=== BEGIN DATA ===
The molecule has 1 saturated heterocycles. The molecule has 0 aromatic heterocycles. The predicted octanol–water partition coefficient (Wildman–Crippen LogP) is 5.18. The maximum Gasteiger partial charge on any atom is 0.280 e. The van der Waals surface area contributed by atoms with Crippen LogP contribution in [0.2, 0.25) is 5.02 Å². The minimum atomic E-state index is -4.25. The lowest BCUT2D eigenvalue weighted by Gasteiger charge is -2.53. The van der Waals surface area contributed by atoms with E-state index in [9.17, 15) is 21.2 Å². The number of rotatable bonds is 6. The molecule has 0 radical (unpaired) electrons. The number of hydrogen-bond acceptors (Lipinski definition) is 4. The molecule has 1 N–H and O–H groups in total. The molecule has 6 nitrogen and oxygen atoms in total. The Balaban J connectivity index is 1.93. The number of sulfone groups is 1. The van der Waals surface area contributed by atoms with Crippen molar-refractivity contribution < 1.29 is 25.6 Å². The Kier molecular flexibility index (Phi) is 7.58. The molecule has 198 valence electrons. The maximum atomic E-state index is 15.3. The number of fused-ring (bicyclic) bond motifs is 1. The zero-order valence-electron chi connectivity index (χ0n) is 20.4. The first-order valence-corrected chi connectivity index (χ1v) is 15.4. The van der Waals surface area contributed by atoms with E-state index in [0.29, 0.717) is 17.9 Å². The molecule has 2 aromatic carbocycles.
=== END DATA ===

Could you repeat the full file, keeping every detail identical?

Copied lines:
The molecule has 1 saturated heterocycles. The molecule has 0 aromatic heterocycles. The predicted octanol–water partition coefficient (Wildman–Crippen LogP) is 5.18. The maximum Gasteiger partial charge on any atom is 0.280 e. The van der Waals surface area contributed by atoms with Crippen LogP contribution in [0.2, 0.25) is 5.02 Å². The minimum atomic E-state index is -4.25. The lowest BCUT2D eigenvalue weighted by Gasteiger charge is -2.53. The van der Waals surface area contributed by atoms with E-state index in [9.17, 15) is 21.2 Å². The number of rotatable bonds is 6. The molecule has 0 radical (unpaired) electrons. The number of hydrogen-bond acceptors (Lipinski definition) is 4. The molecule has 1 N–H and O–H groups in total. The molecule has 6 nitrogen and oxygen atoms in total. The Balaban J connectivity index is 1.93. The number of sulfone groups is 1. The van der Waals surface area contributed by atoms with Crippen molar-refractivity contribution < 1.29 is 25.6 Å². The Kier molecular flexibility index (Phi) is 7.58. The molecule has 198 valence electrons. The maximum atomic E-state index is 15.3. The number of fused-ring (bicyclic) bond motifs is 1. The zero-order valence-electron chi connectivity index (χ0n) is 20.4. The first-order valence-corrected chi connectivity index (χ1v) is 15.4. The van der Waals surface area contributed by atoms with E-state index in [0.29, 0.717) is 17.9 Å². The molecule has 2 aromatic carbocycles.